However, she still encounters stereotypes today: “As a boss, I am often praised for my caring nature. However, this praise is double-edged, as I sometimes feel too motherly.” It is important for her to grow with the company and with her tasks: “A valuable compliment for me was that I promote team cohesion. I am also very strategic. If there’s a problem or something that needs to be solved, I don’t necessarily have the solution ready straight away, but I have a clear idea of what options need to be weighed up and what things I need to find out in order to rule out an option. One weakness I admit to is that I have difficulty letting things go, especially if they don’t go as planned.”

Contact Dr. Iris Schwenk
Iris Schwenk LinkedIn: https://www.linkedin.com/in/iris-schwenk-0638b9119?originalSubdomain=de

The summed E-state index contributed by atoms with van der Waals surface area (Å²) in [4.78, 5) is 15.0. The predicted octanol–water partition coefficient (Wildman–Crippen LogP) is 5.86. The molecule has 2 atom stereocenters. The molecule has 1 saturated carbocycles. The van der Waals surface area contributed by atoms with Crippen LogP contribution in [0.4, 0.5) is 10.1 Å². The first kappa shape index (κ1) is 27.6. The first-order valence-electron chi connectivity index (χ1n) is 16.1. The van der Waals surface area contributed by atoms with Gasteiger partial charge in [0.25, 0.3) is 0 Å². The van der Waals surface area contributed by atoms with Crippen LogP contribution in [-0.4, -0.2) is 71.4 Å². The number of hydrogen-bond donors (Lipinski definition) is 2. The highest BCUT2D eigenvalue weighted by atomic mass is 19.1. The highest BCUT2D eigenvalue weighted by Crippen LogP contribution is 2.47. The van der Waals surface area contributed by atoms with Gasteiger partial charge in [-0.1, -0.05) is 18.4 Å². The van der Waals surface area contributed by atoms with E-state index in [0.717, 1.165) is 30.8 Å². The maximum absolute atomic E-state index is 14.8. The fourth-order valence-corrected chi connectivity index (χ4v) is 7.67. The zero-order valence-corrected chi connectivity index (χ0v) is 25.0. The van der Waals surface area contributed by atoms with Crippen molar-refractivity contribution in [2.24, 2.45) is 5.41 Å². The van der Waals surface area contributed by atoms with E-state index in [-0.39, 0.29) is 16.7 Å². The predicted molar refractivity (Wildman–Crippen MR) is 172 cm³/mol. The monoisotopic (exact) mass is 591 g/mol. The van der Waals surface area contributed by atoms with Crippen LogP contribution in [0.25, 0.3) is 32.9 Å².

HQS Quantum Simulations Website: https://quantumsimulations.de/

More about the event:
Empowering Female Founders Learning together, growing together
Framework data
Date: Feb. 23. – Feb. 24. 2024 | Time: 12:30 – 20:00 / 08:30 – 21:00 (Networking Open End on the 2nd day)
Location: Room Church in the CyberLab (ground floor), Haid-und-Neu-Str. 18-20, Entrance B, 76131 Karlsruhe
Who can take part?
The event is aimed at female founders of start-up teams in Baden-Württemberg.

Katharina Iyen is the author of the blog series #DigiWomenKA for karlsruhe.digital,.with the aim of making female tech talent in Karlsruhe more visible. She works independently in digital marketing, with a focus on storytelling, copywriting and creative conception. Her topics are “The power of words and stories”, “new feminism” and “social justice”. Katharina is a social climber and is involved in Netzwerk Chancen. She runs the text agency EdiCut and is part of the #arbeitgeberleben cooperation.

Photo: Nasko Flan